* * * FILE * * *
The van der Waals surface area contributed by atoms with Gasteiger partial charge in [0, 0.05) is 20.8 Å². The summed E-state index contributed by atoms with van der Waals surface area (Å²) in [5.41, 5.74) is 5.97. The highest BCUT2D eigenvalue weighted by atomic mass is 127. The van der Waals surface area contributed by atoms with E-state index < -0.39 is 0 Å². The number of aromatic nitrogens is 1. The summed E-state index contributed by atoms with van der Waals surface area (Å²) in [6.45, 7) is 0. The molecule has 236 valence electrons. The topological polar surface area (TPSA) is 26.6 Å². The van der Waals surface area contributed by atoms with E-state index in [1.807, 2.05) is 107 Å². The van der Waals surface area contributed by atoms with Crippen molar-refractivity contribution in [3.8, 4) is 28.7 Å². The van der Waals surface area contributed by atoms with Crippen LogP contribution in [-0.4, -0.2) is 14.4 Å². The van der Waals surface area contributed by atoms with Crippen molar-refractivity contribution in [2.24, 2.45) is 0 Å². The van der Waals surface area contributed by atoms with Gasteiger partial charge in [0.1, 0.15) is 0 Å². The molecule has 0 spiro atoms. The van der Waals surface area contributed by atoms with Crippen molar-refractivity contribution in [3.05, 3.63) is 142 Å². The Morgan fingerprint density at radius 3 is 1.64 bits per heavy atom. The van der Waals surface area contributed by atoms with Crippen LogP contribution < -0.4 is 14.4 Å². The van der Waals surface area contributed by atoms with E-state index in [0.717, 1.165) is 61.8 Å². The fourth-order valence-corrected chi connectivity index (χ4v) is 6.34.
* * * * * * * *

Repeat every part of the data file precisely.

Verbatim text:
The van der Waals surface area contributed by atoms with Gasteiger partial charge in [0, 0.05) is 20.8 Å². The summed E-state index contributed by atoms with van der Waals surface area (Å²) in [5.41, 5.74) is 5.97. The highest BCUT2D eigenvalue weighted by atomic mass is 127. The van der Waals surface area contributed by atoms with E-state index < -0.39 is 0 Å². The number of aromatic nitrogens is 1. The summed E-state index contributed by atoms with van der Waals surface area (Å²) in [6.45, 7) is 0. The molecule has 236 valence electrons. The topological polar surface area (TPSA) is 26.6 Å². The van der Waals surface area contributed by atoms with E-state index in [1.807, 2.05) is 107 Å². The van der Waals surface area contributed by atoms with Crippen molar-refractivity contribution in [3.8, 4) is 28.7 Å². The van der Waals surface area contributed by atoms with Crippen LogP contribution in [-0.4, -0.2) is 14.4 Å². The van der Waals surface area contributed by atoms with Crippen molar-refractivity contribution in [2.24, 2.45) is 0 Å². The van der Waals surface area contributed by atoms with Gasteiger partial charge in [0.1, 0.15) is 0 Å². The molecule has 0 spiro atoms. The van der Waals surface area contributed by atoms with Crippen molar-refractivity contribution in [3.05, 3.63) is 142 Å². The Morgan fingerprint density at radius 3 is 1.64 bits per heavy atom. The van der Waals surface area contributed by atoms with Crippen LogP contribution < -0.4 is 14.4 Å². The van der Waals surface area contributed by atoms with E-state index in [0.717, 1.165) is 61.8 Å². The fourth-order valence-corrected chi connectivity index (χ4v) is 6.34.